A child who is routinely struck by a parent, sometimes without even understanding why, will begin to feel a deep sense of powerlessness that can cause anger to arise. A child unable to process and communicate their intense emotions will tend to lash out at others when they are frustrated. Furthermore, a child who was spanked is likely to think that physical violence is a proper way to resolve issues. This all can lead to a child feeling isolated and lonely. And if a child is already struggling with stunted brain development or a mental illness, this isolation will only exacerbate those problems.

Additionally, children who are spanked might have a harder time focusing on and retaining what they learn in school. This inability to remember knowledge can lead to more frustration and anger and create a lasting negative impact on a child’s life.

In the end, it is clear that the negative consequences of spanking far outweigh the benefit of scaring a child into submission. In short, don’t do it. There are plenty of more effective and less harmful ways to discipline a child when they are deserving of a consequence.

Some parents might wonder, If spanking affects child brain development negatively, why aren’t there laws against it? Many pediatric boards in the U.S. have called for outlawing spanking. Additionally, many attorneys defend victims of domestic violence that began when a child was spanked. Furthermore, there can be consequences with law enforcement and the Department of Human Services.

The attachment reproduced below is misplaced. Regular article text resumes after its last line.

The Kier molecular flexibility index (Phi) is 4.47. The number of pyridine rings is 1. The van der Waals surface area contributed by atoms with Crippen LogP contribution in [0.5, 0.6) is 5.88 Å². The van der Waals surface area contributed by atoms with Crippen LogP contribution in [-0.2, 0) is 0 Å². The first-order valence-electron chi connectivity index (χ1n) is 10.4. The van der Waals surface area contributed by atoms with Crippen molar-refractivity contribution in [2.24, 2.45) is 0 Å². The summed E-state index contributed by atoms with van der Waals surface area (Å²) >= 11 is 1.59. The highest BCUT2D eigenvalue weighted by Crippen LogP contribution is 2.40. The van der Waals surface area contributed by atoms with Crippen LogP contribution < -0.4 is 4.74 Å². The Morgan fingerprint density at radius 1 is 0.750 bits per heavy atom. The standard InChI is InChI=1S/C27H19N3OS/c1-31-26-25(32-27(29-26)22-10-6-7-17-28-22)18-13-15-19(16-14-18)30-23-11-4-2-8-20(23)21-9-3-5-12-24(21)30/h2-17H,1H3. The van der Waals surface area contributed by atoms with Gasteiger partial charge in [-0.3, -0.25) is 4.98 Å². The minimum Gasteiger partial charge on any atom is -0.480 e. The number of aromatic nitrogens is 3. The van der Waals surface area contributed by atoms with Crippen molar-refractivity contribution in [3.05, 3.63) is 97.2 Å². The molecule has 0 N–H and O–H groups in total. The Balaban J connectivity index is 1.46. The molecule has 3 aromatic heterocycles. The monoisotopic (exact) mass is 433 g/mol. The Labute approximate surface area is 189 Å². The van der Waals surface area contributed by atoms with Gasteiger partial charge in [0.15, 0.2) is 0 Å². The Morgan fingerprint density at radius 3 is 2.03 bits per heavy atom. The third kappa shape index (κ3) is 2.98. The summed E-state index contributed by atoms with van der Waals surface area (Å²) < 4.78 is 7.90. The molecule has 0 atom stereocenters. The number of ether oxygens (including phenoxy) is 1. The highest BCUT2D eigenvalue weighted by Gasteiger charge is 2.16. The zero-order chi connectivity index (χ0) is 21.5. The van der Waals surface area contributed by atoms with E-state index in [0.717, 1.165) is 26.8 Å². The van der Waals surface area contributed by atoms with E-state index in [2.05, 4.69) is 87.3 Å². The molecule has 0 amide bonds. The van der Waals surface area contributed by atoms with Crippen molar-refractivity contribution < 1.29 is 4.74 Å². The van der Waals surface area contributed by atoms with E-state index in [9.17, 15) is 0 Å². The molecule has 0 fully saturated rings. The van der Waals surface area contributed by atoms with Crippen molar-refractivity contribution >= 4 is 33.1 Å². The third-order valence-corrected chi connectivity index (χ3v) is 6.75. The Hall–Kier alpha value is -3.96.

Alternatives To Spanking

Children are very receptive to positive reinforcement. When most children are praised for doing something right, they are likely to repeat the action. Therefore, one of the best parenting tactics is to reward a child and give them attention when they are behaving well.

Oftentimes, children misbehave to get their parents’ attention. If you ignore the child when they are being naughty, the odds are good that they will quit the behavior. However, if that does not work, parents should use a timeout to convey that the child’s action was not acceptable. Remaining calm and consistent with timeouts is key, though.

Finally, it might seem simple, but asking your child what is wrong when they are misbehaving might diffuse the situation. Perhaps the child had a bad day at school or hasn’t been able to achieve one of their goals. This and many other things can lead to them becoming overwhelmingly frustrated. Lending your child an ear or shoulder to cry on can go a long way in lessening inappropriate behavior.

We Want to Help

Spanking and its effects on a child’s brain development can lead to very negative outcomes. Sometimes the situation with spanking can get out of hand, and you might need legal representation. Our experienced family legal matters lawyer is ready to stand up for you if that is the case. Contact 303 Legal, P.C. by phone or online to set up your free initial consultation today.

If you find yourself thinking that spanking might be the best way to punish your child, remember the harmful impacts it could have on your child’s future. Teaching them to communicate when they are frustrated and how to diffuse a situation calmly will serve them much better in the long run than a quick spank.